Walking near the railway line they found a group of soldiers having a smoke under the railway bridge where it crossed over the road. To Dawn’s delight these were wearing red jackets, Herbert referred to them as ‘sappers’ and said they tended to be better educated than the average soldier so they might get some useful information out of them. As Herbert and Dawn stopped to chat, Amy broke away from her watcher to question one of the younger looking soldiers in her own way.

As it happened the sappers had little worthwhile information; they’d come up from their barracks near Southampton the night before and had been digging revetments for the field guns all that morning. Herbert explained what he’d seen of the Marian’s heat gun.

“Crawl up under cover an’ rush ‘em, say I,” said one drawing on his cigarette.

“Get aht!” cried another, “What’s cover against this ‘ere ‘eat? Sticks t’cook yer! Wot we got to do is t’go as near as the ground’ll let us, an’ then drive a trench.”

“Blow yer trenches!” laughed another soldier, “You always want trenches; you ought to ha’ bin born a rabbit, Snippy!”

“Ain’t they got no necks then?” asked a short dark man with corporals stripes on his arm; he puffed on a pipe as he spoke.

Herbert repeated his description, with the occasional comment from Dawn.

“Octopuses,” announced the corporal, “that’s wot I calls ‘em. Talk about fishers of men,” he smiled, “its fighters o’ fish this time!”

“It ain’t no murder killing beasts like that,” observed the man referred to as ‘Snippy’.

“Why not shell the darned, beggin’ you’re pardon ma’am, things,” the corporal apologised to Dawn for his coarse language, “strite off an’ finish ‘em? You carn tell what they might do.”

“Where’s y’shells?” asked Snippy, “there ain’t no time. Do it in a rush, that’s my tip, and do it at once.”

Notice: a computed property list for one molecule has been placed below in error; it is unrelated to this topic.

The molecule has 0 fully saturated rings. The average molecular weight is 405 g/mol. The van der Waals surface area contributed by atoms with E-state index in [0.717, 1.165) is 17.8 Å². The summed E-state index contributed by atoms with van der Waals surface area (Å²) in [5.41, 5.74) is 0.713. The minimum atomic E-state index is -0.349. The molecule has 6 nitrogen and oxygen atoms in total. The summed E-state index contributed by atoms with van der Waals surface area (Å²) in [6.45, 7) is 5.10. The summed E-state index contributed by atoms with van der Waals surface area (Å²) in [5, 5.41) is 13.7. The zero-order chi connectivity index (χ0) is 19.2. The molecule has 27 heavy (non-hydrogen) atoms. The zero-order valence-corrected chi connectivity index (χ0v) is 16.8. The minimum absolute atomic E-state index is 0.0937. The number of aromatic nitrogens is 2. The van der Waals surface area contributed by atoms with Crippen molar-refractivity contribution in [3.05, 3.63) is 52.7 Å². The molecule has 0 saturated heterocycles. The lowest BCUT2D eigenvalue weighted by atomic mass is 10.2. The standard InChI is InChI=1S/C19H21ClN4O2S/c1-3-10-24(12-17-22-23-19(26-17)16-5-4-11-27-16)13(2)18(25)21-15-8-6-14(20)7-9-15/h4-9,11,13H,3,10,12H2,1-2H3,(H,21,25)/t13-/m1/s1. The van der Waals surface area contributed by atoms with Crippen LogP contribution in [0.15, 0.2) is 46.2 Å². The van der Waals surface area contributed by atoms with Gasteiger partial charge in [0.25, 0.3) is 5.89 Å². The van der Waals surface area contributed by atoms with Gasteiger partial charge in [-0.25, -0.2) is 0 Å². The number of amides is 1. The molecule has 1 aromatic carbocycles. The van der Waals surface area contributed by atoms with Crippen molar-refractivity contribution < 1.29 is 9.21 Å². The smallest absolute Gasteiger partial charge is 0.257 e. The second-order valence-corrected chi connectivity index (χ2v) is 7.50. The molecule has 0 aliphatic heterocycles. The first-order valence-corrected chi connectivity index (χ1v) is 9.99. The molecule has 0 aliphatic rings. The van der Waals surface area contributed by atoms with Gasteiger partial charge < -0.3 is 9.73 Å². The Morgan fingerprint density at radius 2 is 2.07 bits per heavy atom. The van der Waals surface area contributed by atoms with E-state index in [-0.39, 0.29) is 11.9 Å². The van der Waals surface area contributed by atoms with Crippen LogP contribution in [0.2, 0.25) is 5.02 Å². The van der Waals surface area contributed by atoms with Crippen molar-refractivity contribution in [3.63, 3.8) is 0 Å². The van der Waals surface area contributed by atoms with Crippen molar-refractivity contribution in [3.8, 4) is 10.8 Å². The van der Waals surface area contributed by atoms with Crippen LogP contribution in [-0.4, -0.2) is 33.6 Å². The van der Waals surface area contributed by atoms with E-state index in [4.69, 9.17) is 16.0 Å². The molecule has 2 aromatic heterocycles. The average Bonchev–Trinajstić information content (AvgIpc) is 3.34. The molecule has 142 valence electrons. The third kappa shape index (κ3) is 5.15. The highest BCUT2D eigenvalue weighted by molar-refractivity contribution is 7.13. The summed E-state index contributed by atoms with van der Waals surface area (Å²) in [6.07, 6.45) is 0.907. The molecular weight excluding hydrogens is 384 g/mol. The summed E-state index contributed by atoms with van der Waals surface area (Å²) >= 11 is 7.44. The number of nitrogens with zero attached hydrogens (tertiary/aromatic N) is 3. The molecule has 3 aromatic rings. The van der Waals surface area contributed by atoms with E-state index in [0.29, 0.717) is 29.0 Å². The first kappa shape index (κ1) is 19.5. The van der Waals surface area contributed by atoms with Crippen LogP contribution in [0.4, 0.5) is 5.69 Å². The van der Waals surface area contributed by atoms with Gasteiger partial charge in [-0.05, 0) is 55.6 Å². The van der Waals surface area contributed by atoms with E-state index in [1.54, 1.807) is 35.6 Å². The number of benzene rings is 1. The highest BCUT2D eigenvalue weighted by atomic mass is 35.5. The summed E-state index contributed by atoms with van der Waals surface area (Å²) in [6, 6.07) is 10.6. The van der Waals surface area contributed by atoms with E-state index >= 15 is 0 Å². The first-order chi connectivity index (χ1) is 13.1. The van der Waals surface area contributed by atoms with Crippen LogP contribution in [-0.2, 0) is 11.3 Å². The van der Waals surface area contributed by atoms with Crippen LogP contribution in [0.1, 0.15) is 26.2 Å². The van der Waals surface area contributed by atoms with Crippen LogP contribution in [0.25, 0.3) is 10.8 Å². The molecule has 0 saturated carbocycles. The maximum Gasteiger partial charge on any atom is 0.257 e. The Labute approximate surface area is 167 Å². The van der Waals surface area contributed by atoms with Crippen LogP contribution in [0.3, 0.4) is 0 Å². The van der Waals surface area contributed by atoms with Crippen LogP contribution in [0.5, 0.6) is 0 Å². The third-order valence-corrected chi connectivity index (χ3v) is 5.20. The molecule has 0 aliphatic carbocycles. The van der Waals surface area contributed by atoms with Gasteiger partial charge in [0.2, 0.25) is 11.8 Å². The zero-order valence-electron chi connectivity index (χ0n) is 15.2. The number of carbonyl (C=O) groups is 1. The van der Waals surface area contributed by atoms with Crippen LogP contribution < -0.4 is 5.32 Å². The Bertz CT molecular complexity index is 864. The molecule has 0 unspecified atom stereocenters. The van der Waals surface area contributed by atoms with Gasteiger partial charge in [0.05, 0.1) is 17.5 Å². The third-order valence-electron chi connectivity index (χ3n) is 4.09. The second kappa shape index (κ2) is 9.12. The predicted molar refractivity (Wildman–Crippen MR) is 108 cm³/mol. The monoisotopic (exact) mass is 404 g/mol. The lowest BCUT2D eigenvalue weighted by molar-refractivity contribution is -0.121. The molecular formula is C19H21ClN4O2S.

Leaving the sappers to their argument on how best to deal with the invaders, Dawn and Herbert walked on. The sound of boot heels on the cobbled road announced Amy’s rejoining of the little group.

“Any news?” asked Herbert as Amy linked her arm through his.

“Nuffin’ much,” Amy sighed, “they ain’t bin tol’ much…but ‘enry there said there was rumours that the gov’ment is still wondrin’ what to do abaht the Martians. An’ another of them cylinder things has landed near Chertsey ‘e finks.”

“There is, is there?” Herbert gave Dawn a significant look, which was totally lost on her; then he looked down at Amy, “Henry, eh?”

“Yes,” nodded Amy, “an’ ‘e ‘ad wondrin’ ‘ands! Things I ‘ave to do…an’ I’m a good girl I am,” the last was directed at Dawn.

“Of course you are Amy,” agreed Dawn.


At about three in the afternoon they started to hear the measured thump of a gun from the direction of Chertsey. Obviously the authorities had woken up to the danger poised by the invaders and had decided to destroy the second cylinder before it could open. Dawn expressed doubt that something that had been designed to fly through space and crash land on Earth could be blown up by a field gun like the ones they’d seen earlier.